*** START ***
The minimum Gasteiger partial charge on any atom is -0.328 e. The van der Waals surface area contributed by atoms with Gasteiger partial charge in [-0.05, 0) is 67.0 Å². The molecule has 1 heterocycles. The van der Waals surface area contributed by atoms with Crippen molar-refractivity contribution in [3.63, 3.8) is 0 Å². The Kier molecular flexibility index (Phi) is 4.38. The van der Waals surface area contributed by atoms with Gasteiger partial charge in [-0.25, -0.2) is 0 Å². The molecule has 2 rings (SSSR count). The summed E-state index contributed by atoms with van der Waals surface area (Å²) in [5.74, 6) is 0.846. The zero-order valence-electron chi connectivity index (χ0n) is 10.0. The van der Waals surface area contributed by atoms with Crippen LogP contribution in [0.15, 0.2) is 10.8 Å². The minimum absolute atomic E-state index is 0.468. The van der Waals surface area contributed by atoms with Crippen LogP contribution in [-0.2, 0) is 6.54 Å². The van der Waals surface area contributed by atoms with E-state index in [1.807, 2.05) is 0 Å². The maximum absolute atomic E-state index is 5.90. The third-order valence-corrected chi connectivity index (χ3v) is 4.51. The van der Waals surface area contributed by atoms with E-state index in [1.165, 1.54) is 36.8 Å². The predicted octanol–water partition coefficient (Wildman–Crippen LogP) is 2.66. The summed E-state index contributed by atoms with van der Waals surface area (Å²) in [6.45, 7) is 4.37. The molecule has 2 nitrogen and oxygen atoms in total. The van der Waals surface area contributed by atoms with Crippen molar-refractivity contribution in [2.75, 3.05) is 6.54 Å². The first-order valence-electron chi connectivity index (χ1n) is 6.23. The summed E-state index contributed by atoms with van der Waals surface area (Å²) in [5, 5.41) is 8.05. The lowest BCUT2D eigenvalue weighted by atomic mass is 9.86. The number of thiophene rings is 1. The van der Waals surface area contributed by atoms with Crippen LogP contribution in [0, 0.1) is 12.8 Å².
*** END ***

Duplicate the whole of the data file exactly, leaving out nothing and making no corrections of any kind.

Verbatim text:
The minimum Gasteiger partial charge on any atom is -0.328 e. The van der Waals surface area contributed by atoms with Gasteiger partial charge in [-0.05, 0) is 67.0 Å². The molecule has 1 heterocycles. The van der Waals surface area contributed by atoms with Crippen molar-refractivity contribution in [3.63, 3.8) is 0 Å². The Kier molecular flexibility index (Phi) is 4.38. The van der Waals surface area contributed by atoms with Gasteiger partial charge in [-0.25, -0.2) is 0 Å². The molecule has 2 rings (SSSR count). The summed E-state index contributed by atoms with van der Waals surface area (Å²) in [5.74, 6) is 0.846. The zero-order valence-electron chi connectivity index (χ0n) is 10.0. The van der Waals surface area contributed by atoms with Crippen LogP contribution in [0.15, 0.2) is 10.8 Å². The minimum absolute atomic E-state index is 0.468. The van der Waals surface area contributed by atoms with Crippen LogP contribution in [-0.2, 0) is 6.54 Å². The van der Waals surface area contributed by atoms with E-state index in [1.807, 2.05) is 0 Å². The maximum absolute atomic E-state index is 5.90. The third-order valence-corrected chi connectivity index (χ3v) is 4.51. The van der Waals surface area contributed by atoms with E-state index in [1.165, 1.54) is 36.8 Å². The predicted octanol–water partition coefficient (Wildman–Crippen LogP) is 2.66. The summed E-state index contributed by atoms with van der Waals surface area (Å²) in [6.45, 7) is 4.37. The molecule has 2 nitrogen and oxygen atoms in total. The van der Waals surface area contributed by atoms with Crippen molar-refractivity contribution in [2.75, 3.05) is 6.54 Å². The first-order valence-electron chi connectivity index (χ1n) is 6.23. The summed E-state index contributed by atoms with van der Waals surface area (Å²) in [5, 5.41) is 8.05. The lowest BCUT2D eigenvalue weighted by atomic mass is 9.86. The number of thiophene rings is 1. The van der Waals surface area contributed by atoms with Crippen LogP contribution in [0, 0.1) is 12.8 Å².